Richard Pierce

Poetry, Politics

Day 255

freedom

an illusion

we are free
free
to think
to speak
to do

to go where we want
to travel without hindrance
to use words in any
combination to make
our meanings

to speak truth to power
to protest against oppression
to want peace not war
to tread our own paths
to diverge from the norm

to do
to speak
to think
free
we are free

an illusion

 

AGGIE’S ART OF HAPPINESS – CHAPTER 208

What surprises Aggie, although it shouldn’t, she thinks, is that this city, this capital, is mainly new buildings, that the old – but never the ancient, because the white invaders raised all the ancient beliefs and structures to the ground when they stole the land – is rare and visible only in snatches, only in small islands, and even the apparent age of some buildings might be fake, fake to create some sort of sense of history where no real history exists. She moves one giant stride after the other, on Pennsylvania Avenue now, moving diagonally south east, as if she were in a giant game of Snakes & Ladders, sliding down the back of a snake, until she comes to the distorted crossroads with Northwest 17th Street where Pennsylvania Avenue is blocked by barriers and a couple of police cars, a small park of trees to the right surrounding a rectangular government building that’s barely a hundred years old, behind which she assumes the White House is hidden. She turns left, the barricades ahead of her, ignored by her, wanders down the west side of the street, until she sees the sign for the doughnut shop. Perhaps it’s open so late because the business of government doesn’t stop. The building she’s in is made of modern institutional red brick, an unhealthy unwelcoming facade that reeks of interminable meetings, of day-time tiredness and night-time despair, of never-ending cycles and circles and discussions that lead to nothing and adjourn in the middle of the night only to start again an hour later to no effect. It’s a monument to indoor living, to a disconnection with nature, a disconnection from the original history of the land and the spirits which protected it.

Aggie elbows the door open. The place is deserted, and the woman behind the counter looks half asleep.

‘Hi,’ the woman says, leaning against the wall behind the counter, not moving, arms crossed. Her badge calls her Rochelle.

‘Hi, Rochelle,’ Aggie says, puts on her most winning smile. ‘Cold out there. What do you recommend for me?’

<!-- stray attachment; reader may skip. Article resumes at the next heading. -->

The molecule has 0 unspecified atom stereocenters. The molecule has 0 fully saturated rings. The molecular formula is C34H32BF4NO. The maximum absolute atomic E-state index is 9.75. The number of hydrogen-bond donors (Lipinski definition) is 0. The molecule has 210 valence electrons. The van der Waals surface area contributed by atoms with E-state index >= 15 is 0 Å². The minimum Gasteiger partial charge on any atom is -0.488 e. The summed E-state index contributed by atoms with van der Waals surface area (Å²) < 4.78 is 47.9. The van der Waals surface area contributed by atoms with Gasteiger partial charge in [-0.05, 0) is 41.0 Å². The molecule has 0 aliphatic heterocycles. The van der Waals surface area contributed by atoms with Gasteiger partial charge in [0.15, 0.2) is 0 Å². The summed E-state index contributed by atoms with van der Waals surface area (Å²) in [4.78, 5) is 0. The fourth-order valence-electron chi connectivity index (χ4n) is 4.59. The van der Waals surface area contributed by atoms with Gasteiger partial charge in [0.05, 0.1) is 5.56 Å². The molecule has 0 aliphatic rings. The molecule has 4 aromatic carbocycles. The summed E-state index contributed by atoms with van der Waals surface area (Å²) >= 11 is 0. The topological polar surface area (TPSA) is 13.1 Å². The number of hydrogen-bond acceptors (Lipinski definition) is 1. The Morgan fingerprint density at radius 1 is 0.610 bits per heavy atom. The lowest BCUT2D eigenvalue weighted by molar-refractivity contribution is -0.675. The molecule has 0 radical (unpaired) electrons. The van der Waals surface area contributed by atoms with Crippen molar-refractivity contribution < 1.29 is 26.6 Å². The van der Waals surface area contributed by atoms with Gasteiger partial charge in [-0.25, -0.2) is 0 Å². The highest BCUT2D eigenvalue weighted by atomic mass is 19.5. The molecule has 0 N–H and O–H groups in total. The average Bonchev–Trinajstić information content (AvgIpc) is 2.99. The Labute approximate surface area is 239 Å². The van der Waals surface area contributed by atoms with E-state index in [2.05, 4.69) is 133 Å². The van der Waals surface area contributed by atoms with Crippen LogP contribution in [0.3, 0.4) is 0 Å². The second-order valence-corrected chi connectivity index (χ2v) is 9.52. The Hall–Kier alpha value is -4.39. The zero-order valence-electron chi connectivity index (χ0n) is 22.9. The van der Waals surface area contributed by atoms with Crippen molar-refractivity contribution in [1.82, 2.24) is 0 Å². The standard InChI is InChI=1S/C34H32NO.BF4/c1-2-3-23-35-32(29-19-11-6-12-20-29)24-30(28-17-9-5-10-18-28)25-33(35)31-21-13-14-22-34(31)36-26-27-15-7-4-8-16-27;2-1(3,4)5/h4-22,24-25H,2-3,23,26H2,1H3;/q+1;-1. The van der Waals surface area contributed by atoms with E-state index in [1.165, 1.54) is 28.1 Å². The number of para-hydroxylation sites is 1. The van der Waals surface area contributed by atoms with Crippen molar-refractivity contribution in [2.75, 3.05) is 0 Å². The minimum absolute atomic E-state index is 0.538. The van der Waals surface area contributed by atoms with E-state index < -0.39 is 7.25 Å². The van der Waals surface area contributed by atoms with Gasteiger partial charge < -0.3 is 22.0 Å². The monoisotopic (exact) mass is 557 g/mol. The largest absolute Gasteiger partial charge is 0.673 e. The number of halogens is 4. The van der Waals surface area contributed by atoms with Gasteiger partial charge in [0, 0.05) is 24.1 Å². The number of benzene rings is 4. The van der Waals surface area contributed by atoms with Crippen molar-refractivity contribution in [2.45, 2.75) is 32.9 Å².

‘Looks like you could do with an espresso and a Rocky Road,’ Rochelle says. ‘And like you could do with some sleep.’

‘I wish I could sleep,’ Aggie says. ‘I really do. But, without sleep, I’ll take the espresso and the Rocky Road.’

Rochelle uncrosses her arms, moves across to the coffee machine, starts its noises. ‘Comin’ right up. You eatin’ in?’

‘Yes, please.’

‘You English?’

‘Kinda.’ Aggie finds herself slipping and sliding into the vernacular.

‘You guys are funny when you start speakin’ our way.’

‘I don’t think we can help it.’

‘It’s kinda cute.’

Aggie smiles. A kindred spirit. But faithlessness isn’t on her agenda, no matter the curves and the intimation of solid muscle and flesh under Rochelle’s uniform. ‘Not too cute, I hope. And not too foolish either.’

‘It ain’t foolish, Ma’am,’ Rochelle says. ‘Cute ain’t ever foolish.’

‘You’re very kind.’

Rochelle smiles. She’s awake now. ‘Here you go. That’s two dollars and fifty eight cents, please.’

Aggie pulls a roll of notes out of her pocket. ‘They all look the same to me,’ she says. ‘Have this one.’ She hands Rochelle a five dollar note. ‘No change needed.’

‘Oh, thanks so much.’

‘Thanks for being so kind,’ Aggie says, takes the coffee and the doughnut, sits down at one of the deserted tables, half out of sight of the counter. She scans the place – no real view into it from the street, huge red brick columns so numerous they obscure everything. And down a narrow corridor to her left, the toilets. She takes a sip of the hot coffee which is surprisingly good. Time to take her time. Richelle’s gone back to leaning against the counter half asleep. Aggie can hear her regular breathing. She’ll think Aggie just went out again without disturbing her. Aggie takes a deep breath and bites into the doughnut.

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